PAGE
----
Two of the most important life skills we can teach our kids as parents is how to manage money and how to work. My husband and I enjoy listening to Dave Ramsey and I am amazed at how many of the people who call in that were never taught basic budget and finance skills. Today’s post is all about giving you ideas to help teach your children about money and work.
One book I highly recommend reading is Smart Money Smart Kids: Raising the Next Generation to Win with Money by Rachel Cruz and Dave Ramsey. They have some great tips in the book. My favorite takeaway was not giving your kids an allowance but rather a commission. This way your kids learn that the more work they do the more money they earn. I also found the high school budget helpful and what types of savings goals a teen should have. The book also discusses college and wedding budgets.
Teaching Kids to Work
I have experimented with different chores charts over the years. When my kids were young, a magnetic chore chart like this worked well with pictures showing which chores they should do. I no longer have the magnets, but I still have my digital copy which you can download below. I laminated the entire sheet and then cut each chore picture out and hot glued onto magnets. The sheet has a chore for bath, picking up toys/cleaning room, reading/homework, mom’s choice, dishwasher, and setting table.
I may start that method again with my three year old. I think having some kind of motivational motto on the chart is good as well, such as if your last name is Smith, “Smiths are hard workers.”
For my elementary aged kids, I used a chart like this, which you can download below the picture.
I pay them 25 cents per item. I don’t put cleaning room on there, as that is something that is just expected and I don’t pay for (but that is my preference, you definitely could!). I also pay them for other items like doing their reading, practicing the piano, reading their scriptures, etc. because I have them pay for everything they want with their own money. I only buy them things for their birthday, Christmas, and they get small things for holidays like Valentine’s Day and Easter and school items. I only have one chore listed on the chart per day (they have a daily chore they must do) but if they want to earn money they can ask to do more and I gladly accept and pay for their help. They know they more work they do around the house, the more they earn!
Check out this video clip talking about turning a chore into a contribution.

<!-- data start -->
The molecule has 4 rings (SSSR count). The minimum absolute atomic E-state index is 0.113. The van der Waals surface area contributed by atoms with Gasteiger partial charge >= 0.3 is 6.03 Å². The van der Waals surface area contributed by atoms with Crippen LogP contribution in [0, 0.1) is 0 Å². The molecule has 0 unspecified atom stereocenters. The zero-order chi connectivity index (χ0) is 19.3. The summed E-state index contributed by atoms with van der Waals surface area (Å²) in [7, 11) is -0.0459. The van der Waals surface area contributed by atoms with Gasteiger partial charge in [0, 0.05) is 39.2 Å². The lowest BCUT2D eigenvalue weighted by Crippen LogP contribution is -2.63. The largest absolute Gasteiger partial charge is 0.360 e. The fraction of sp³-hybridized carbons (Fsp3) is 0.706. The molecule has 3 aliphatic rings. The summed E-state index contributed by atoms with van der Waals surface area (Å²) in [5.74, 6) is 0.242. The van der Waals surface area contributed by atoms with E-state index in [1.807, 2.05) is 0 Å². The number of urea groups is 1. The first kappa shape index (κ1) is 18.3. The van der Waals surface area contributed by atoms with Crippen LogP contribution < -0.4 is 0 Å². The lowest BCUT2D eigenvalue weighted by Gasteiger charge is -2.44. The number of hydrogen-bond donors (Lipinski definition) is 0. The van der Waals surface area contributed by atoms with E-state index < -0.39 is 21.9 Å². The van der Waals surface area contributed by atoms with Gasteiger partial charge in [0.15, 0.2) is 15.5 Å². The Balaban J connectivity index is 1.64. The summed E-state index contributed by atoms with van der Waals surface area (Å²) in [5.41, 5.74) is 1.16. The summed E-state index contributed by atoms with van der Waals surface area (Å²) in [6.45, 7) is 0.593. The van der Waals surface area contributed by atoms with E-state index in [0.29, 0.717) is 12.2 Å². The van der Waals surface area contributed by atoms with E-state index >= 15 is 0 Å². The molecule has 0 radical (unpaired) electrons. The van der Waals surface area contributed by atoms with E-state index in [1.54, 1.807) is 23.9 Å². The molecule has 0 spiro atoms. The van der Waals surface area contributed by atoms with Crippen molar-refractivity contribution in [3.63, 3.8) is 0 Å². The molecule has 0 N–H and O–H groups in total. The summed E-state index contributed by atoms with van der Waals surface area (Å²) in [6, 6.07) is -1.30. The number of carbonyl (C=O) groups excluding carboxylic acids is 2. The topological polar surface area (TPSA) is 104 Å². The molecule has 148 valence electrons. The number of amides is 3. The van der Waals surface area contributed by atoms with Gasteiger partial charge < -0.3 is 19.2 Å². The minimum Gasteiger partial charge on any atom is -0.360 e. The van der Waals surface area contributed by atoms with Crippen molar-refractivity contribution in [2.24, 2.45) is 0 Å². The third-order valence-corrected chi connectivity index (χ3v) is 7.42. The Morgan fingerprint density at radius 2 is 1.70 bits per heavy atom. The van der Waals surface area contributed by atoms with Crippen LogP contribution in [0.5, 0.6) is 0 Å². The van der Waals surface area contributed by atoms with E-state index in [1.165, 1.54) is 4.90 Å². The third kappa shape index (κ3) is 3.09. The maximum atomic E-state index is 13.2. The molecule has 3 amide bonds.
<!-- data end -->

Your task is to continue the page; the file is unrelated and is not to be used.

Teaching Kids to Budget
I make my kids save 20 percent of everything they earn. I have a checkbook ledger for each of my two older kids and each Sunday when I tally up how much they earned, I automatically put 20 percent into their savings account. They don’t like having to save, but I remind them they will be glad when they get to high school and college and have money in their bank account! You could also use this free printable chart I made to track their savings, tithing, and spending.
You could also just use a check book register that comes free with your box of checks. This is messy, but it works for me.
Also, check out the books below to talk to kids about budgeting.
Alexander Who Used to Be Rich Last Sunday – It is important to have a goal of what you are saving for and not just spend money spontaneously.
Smart Money Smart Kids: Raising the Next Generation to Win with Money by Rachel Cruz and Dave Ramsey – great ideas for how to create a budget with your kids.
Dave Ramsey also has a Financial Peace Jr. Kit to help teach kids how to be responsible with money. I haven’t used the kit, but it has good reviews and it follows the principles from their book.
For younger kids who don’t understand the concept of a savings account, letting them see how the money visually goes into three different areas is helpful. There are lots of savings jars you can buy online or you could simply get some glass jars and label them for savings, spending, and giving. I’ve posted some good options to purchase below.
Check out this video clip with Dave Ramsey and Rachel Cruz for some more advice on this topic (skip to minute 13).
Teaching Kids to Give
It is important to save but it is also important to be generous with what we have been blessed with. We have our kids give 10 percent of their earnings. I also automatically put that 10 percent down in the ledger when I add up their earnings for the week. We pay a full-tithe to our church and they are learning at a young age the importance of doing that.
“Bring ye all the tithes into the storehouse, that there may be meat in mine house, and prove me now herewith, saith the Lord of hosts, if I will not open you the windows of heaven, and pour you out a blessing, that there shall not be room enough to receive it” (Malachi 3:10).
Even if you don’t pay tithing, setting aside 10 percent to give to a charity is an important way to teach kids about giving. I am sure they would love picking a charity of their choice to give to. I am partial to St. Jude’s and Water for South Sudan. Also check out the great book below about giving.
Those Shoes by Marieth Boelts
Great video clip on raising unentitled kids
Basic Money Skills
Teaching your kids the basics of what money is, how it works, and how much it is worth is also an essential skill for kids. One book I really like for this is Follow the Money by Loreen Leedy.
I hope these ideas gave you some ideas and inspiration on what may work with your family.